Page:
Influence of sub-specialty surgical care on outcomes for pediatric emergency general surgery patients in a low-middle income country.

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DOI: 10.1016/j.ijsu.2016.03.007


Background: Whether adult general surgeons should handle pediatric emergencies is controversial. In many resource-limited settings, pediatric surgeons are not available. The study examined differences in surgical outcomes among children/adolescents managed by pediatric and adult general surgery teams for emergency general surgical (EGS) conditions at a university-hospital in South Asia.

Methods: Pediatric patients (

Results: A total of 2323 patients were included. Average age was 7.1y (±5.5 SD); most patients were male (77.7%). 1958 (84.3%) were managed by pediatric surgery. The overall probability of developing a complication was 1.8%; 0.9% died (all adult general surgery). Patients managed by adult general surgery had higher risk-adjusted odds of developing complications (OR [95%CI]: 5.42 [2.10-14.00]) and longer average LOS (7.98 vs. 5.61 days, p < 0.01). 39.8% fewer complications and an 8.2% decrease in LOS would have been expected if all patients had been managed by pediatric surgery.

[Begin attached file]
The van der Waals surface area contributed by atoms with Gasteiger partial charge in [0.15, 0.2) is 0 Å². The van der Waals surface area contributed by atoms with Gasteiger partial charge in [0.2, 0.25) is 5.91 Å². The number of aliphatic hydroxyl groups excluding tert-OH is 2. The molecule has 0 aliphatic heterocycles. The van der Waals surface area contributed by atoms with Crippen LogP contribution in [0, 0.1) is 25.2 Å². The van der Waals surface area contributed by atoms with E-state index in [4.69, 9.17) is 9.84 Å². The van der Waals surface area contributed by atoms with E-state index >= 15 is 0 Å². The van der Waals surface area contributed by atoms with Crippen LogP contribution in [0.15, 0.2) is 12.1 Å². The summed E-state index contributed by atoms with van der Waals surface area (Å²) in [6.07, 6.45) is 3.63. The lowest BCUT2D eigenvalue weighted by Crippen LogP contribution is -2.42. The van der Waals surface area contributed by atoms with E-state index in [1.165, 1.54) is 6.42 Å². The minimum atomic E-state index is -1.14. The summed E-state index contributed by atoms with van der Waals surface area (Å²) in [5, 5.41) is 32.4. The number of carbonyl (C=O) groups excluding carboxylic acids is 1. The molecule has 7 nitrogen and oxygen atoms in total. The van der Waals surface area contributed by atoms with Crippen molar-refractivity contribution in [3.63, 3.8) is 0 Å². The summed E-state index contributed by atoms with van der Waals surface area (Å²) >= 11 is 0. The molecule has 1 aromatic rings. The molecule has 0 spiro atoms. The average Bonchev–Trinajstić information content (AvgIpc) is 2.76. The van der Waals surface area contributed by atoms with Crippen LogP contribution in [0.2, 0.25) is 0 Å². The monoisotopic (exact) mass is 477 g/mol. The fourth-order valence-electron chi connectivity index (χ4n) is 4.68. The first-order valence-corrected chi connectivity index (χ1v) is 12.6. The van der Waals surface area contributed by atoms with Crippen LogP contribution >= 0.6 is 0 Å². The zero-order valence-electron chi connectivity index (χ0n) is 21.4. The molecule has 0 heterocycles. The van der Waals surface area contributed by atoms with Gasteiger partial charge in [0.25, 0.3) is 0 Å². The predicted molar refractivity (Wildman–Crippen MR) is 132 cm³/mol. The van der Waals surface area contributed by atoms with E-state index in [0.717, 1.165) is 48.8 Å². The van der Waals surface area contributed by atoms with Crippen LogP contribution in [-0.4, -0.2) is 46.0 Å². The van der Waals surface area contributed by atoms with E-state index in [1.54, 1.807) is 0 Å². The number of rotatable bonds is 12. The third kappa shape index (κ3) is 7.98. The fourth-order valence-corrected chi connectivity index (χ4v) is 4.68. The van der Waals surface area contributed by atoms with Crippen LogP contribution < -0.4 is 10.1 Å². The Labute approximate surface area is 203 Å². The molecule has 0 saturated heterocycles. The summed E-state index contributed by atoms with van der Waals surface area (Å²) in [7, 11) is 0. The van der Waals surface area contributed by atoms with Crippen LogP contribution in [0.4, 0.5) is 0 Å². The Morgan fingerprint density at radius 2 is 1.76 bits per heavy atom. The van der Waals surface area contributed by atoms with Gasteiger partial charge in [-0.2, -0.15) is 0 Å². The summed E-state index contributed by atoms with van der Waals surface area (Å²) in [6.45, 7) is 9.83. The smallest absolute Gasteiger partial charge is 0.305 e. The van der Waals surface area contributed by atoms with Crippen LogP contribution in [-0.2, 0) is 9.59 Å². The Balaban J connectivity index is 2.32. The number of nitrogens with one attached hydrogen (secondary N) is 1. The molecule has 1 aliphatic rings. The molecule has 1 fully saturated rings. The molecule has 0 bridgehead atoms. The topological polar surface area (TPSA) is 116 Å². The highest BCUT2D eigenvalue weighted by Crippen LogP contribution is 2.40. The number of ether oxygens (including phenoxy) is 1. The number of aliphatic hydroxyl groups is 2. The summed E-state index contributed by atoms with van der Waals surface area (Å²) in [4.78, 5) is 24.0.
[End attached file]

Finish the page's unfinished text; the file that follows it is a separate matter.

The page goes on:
Conclusion: Pediatric patients had better post-operative outcomes under pediatric surgical supervision, suggesting that, where possible in resource-constrained settings, resources should be allocated to promote development and staffing of pediatric surgical specialties parallel to adult general surgical teams.

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Int J Surg



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MeSH Keywords

Adolescent; Adult; Asia; Southeastern; Child; Child; Preschool; Developing Countries; Emergency Service; Hospital; Female; General Surgery; Health Resources; Hospital Mortality; Humans; Length of Stay; Male; Outcome Assessment (Health Care); Pakistan; Pediatric Emergency Medicine; Postoperative Complications; Retrospective Studies


Surgical sub-specialties; Surgical Outcomes; Emergency Surgery

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